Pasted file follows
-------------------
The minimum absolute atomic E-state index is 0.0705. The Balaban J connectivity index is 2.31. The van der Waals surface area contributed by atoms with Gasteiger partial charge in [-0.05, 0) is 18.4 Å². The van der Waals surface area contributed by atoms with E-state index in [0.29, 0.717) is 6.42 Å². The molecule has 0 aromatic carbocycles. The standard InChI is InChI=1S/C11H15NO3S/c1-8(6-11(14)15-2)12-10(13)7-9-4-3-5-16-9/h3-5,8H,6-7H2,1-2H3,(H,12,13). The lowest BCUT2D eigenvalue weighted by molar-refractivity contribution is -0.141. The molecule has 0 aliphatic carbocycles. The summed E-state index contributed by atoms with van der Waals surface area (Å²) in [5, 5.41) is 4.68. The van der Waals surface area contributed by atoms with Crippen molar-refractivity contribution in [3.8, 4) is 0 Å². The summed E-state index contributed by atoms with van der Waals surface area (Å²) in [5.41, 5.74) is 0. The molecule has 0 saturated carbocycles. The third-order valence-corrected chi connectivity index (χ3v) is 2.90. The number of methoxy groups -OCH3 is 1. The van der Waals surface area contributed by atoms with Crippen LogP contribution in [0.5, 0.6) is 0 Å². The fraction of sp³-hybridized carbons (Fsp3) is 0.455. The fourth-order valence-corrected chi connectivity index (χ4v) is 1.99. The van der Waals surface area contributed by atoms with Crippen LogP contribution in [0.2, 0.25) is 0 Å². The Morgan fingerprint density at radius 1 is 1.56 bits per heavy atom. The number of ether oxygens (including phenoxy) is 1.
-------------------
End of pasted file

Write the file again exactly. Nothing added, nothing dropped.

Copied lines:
The minimum absolute atomic E-state index is 0.0705. The Balaban J connectivity index is 2.31. The van der Waals surface area contributed by atoms with Gasteiger partial charge in [-0.05, 0) is 18.4 Å². The van der Waals surface area contributed by atoms with E-state index in [0.29, 0.717) is 6.42 Å². The molecule has 0 aromatic carbocycles. The standard InChI is InChI=1S/C11H15NO3S/c1-8(6-11(14)15-2)12-10(13)7-9-4-3-5-16-9/h3-5,8H,6-7H2,1-2H3,(H,12,13). The lowest BCUT2D eigenvalue weighted by molar-refractivity contribution is -0.141. The molecule has 0 aliphatic carbocycles. The summed E-state index contributed by atoms with van der Waals surface area (Å²) in [5, 5.41) is 4.68. The van der Waals surface area contributed by atoms with Crippen molar-refractivity contribution in [3.8, 4) is 0 Å². The summed E-state index contributed by atoms with van der Waals surface area (Å²) in [5.41, 5.74) is 0. The molecule has 0 saturated carbocycles. The third-order valence-corrected chi connectivity index (χ3v) is 2.90. The number of methoxy groups -OCH3 is 1. The van der Waals surface area contributed by atoms with Crippen LogP contribution in [0.5, 0.6) is 0 Å². The fraction of sp³-hybridized carbons (Fsp3) is 0.455. The fourth-order valence-corrected chi connectivity index (χ4v) is 1.99. The van der Waals surface area contributed by atoms with Crippen LogP contribution in [0.2, 0.25) is 0 Å². The Morgan fingerprint density at radius 1 is 1.56 bits per heavy atom. The number of ether oxygens (including phenoxy) is 1.